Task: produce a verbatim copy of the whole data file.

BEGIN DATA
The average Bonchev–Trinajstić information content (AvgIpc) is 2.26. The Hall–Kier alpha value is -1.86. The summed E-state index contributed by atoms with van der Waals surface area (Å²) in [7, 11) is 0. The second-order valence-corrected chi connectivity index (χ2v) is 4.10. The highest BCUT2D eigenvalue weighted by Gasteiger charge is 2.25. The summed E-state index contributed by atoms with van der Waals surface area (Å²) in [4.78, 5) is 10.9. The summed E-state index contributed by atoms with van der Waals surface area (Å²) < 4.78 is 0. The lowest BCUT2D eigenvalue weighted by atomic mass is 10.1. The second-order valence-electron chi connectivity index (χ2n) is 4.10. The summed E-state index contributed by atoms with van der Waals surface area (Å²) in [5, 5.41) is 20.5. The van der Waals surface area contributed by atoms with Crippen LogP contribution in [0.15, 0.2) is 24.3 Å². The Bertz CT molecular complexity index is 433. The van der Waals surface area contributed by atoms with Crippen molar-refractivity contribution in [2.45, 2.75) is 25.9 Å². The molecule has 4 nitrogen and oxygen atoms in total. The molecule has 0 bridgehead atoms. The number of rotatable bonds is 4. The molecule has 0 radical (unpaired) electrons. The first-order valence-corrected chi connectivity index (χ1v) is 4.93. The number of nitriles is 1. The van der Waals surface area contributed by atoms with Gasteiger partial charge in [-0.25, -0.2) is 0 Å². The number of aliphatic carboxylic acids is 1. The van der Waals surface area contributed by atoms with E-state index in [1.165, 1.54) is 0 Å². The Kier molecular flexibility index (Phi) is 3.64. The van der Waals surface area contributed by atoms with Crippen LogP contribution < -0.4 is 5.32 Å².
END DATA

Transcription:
The average Bonchev–Trinajstić information content (AvgIpc) is 2.26. The Hall–Kier alpha value is -1.86. The summed E-state index contributed by atoms with van der Waals surface area (Å²) in [7, 11) is 0. The second-order valence-corrected chi connectivity index (χ2v) is 4.10. The highest BCUT2D eigenvalue weighted by Gasteiger charge is 2.25. The summed E-state index contributed by atoms with van der Waals surface area (Å²) in [4.78, 5) is 10.9. The summed E-state index contributed by atoms with van der Waals surface area (Å²) < 4.78 is 0. The lowest BCUT2D eigenvalue weighted by atomic mass is 10.1. The second-order valence-electron chi connectivity index (χ2n) is 4.10. The summed E-state index contributed by atoms with van der Waals surface area (Å²) in [5, 5.41) is 20.5. The van der Waals surface area contributed by atoms with Crippen LogP contribution in [0.15, 0.2) is 24.3 Å². The Bertz CT molecular complexity index is 433. The van der Waals surface area contributed by atoms with Crippen molar-refractivity contribution in [2.45, 2.75) is 25.9 Å². The molecule has 4 nitrogen and oxygen atoms in total. The molecule has 0 bridgehead atoms. The number of rotatable bonds is 4. The molecule has 0 radical (unpaired) electrons. The first-order valence-corrected chi connectivity index (χ1v) is 4.93. The number of nitriles is 1. The van der Waals surface area contributed by atoms with Gasteiger partial charge in [-0.25, -0.2) is 0 Å². The number of aliphatic carboxylic acids is 1. The van der Waals surface area contributed by atoms with E-state index in [1.165, 1.54) is 0 Å². The Kier molecular flexibility index (Phi) is 3.64. The van der Waals surface area contributed by atoms with Crippen LogP contribution < -0.4 is 5.32 Å².